Hmmm, I know. It doesn’t look like I’m doing any sketching in less in this photo. Far more likely that I’m showing off my Christmas present from my mum which is very cosy indeed! Plus compared to the adventures that some people enjoyed at Luss on New Year’s Day, ours were pretty tame.
Stoatin’ aboot is one of the favourite activities of my other half and myself. We both enjoy days out around Glasgow. And having been repatriated to Scotland in the last couple of years, I’m keen to see much more of the land of my birth. Both being artists, Stephen and I take advantage of living in the World’s Most Beautiful Country and take out sketchbooks with us.
I hope to share plenty more arty days out and the results with you on Stars & Stems.
WHY I SKETCH
For me drawing from life is a task I work on continuously. I started art late in life due to having had an academic education and being pushed towards sensible subjects. And so discovering that I had some aptitude for art and creativity was a wonderful thing as an adult. I enrolled on a one-year GCSE course when I lived in London and got an A grade in the exam. I knew then that I had to make art more than just a hobby.
That said, I’d missed out on all the basic skills of art as a teenager. Years later and I am striving to make up for them. As my dad says, you have to learn the rules before you can break them. He’s particularly good at sketching and always has a small book with him. Sometimes it’s an ordinary lined notebook since he’s a writer too. Nonetheless, he’ll fill them with biro or fountain pen sketches of trees and street views. Or just people having coffee minding their own business, unaware they’re ending up captured in pencil, pen and ink for posterity.
I may need to catch up, but I never let my missing years stop me.
WHAT TO SKETCH IN LUSS
Loch Lomond, fresh air, tranquility, a pretty wee village… what’s not to like? And it’s right on our doorstep! So much sketch fodder here – the loch, islands and mountains, all wrapped up in that ever-changing Scottish light. Scenery that artists past and present have captured. Take a look at our pal Julie Arbuckle’s pretty watercolour of Loch Lomond from just above Luss. Plus lots more of her Scottish landscape work on her site. Julie specialties in landscapes in general, bringing modern creative techniques to an evergreen subject.
But before we talk art, let’s give the New Year swimmers a round of applause. They were out in force when we arrived. Taking a New Year’s dip is gaining popularity in Scotland, such as the Loony Dook in my original hometown of North Berwick (captured on film here by my pal Yvonne). One year I may just join them – but for now I’ll keep enjoying the relative warmth of the Clydebank Leisure Centre!
Now, I wasn’t nearly as brave as those swimmers. But I did spend a good half hour doing some quick sketches outside the car en plain air. Which for someone who was three days on from surgery, albeit minor, was perhaps a bit daft.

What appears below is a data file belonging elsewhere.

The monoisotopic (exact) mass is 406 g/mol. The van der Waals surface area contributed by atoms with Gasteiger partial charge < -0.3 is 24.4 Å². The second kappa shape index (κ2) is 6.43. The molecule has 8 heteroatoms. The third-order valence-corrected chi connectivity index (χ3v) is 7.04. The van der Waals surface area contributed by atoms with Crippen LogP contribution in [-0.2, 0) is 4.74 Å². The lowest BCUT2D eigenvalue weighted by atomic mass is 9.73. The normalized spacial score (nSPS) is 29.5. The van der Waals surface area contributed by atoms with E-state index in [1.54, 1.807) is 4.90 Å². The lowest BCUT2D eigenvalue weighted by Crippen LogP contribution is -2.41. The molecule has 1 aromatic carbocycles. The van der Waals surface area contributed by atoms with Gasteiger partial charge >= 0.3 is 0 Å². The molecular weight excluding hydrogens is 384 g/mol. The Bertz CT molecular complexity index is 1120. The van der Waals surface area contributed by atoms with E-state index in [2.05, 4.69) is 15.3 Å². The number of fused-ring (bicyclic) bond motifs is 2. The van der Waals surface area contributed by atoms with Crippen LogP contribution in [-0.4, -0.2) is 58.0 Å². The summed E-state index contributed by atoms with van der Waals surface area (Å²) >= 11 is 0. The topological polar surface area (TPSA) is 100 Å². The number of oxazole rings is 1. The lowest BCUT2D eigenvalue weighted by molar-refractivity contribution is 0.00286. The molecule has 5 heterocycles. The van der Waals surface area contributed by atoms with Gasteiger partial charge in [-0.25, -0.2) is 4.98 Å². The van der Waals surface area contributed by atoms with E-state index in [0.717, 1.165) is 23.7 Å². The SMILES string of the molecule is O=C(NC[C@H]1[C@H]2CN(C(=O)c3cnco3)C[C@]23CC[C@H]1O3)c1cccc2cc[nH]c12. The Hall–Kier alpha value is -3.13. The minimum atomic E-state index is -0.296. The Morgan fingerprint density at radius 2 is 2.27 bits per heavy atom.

But who can blame me? We spotted this view of the loch when we were searching for a place where we could both sketch from the car. It immediately appealed to me because of the bright coloured buoys breaking the surface. Plus the water itself with its big bands of ice blue running through the darker hues. I can imagine this scene becoming something impressionistic or favoured by Scottish Colourists.
As you’ll see I’ve done this sketch in coloured pastels, a method I often rely on as it’s easy to blend colours together. And like charcoal it’s forgiving – mistakes can be rubbed out and sketched over easily. I did cheat a little bit, but I do have an excuse. I forgot to bring my spray fixative and wanted to add a bit of detail to the yacht. So I finished it off at home!
Next step will be to paint it. It will serve as good exercise in from an original drawing, therefore from observation. That’s one of the big things to do at art school. And to my mind, a method that guarantees a great painting.
Stephen, on the other hand, did a typically detailed sketch as you see here. He’s kindly allowed me to post it here so that you can see the different styles. His first!
WHERE TO EAT
Meanwhile, regardless of whether or not you’ve had a dip in the loch, pop into the Coach House Coffee Shop for a hearty bowl of soup and a cuppa. All served up in tartan crockery. A couple of good vegetarian options – it certainly hit the spot and filled me for an afternoon’s drawing al fresco. We were lucky enough to get the sofa by the fire in case you’re thinking how messy we are. There’s also Purdie’s at the Luss Visitor Centre
GETTING TO LUSS
Luss is probably just under an hour’s drive from Glasgow alone the A82. Train-wise take to Oban train from Glasgow Queen Street and get out at Helensburgh Upper, then take the 302 bus for four stops towards Lochgoilhead and get out at the Luss Visitor Centre.
As always, thanks for popping in. Do you take you like sketching when you’re out and about? What do you like to draw? Let me know in the comment section below.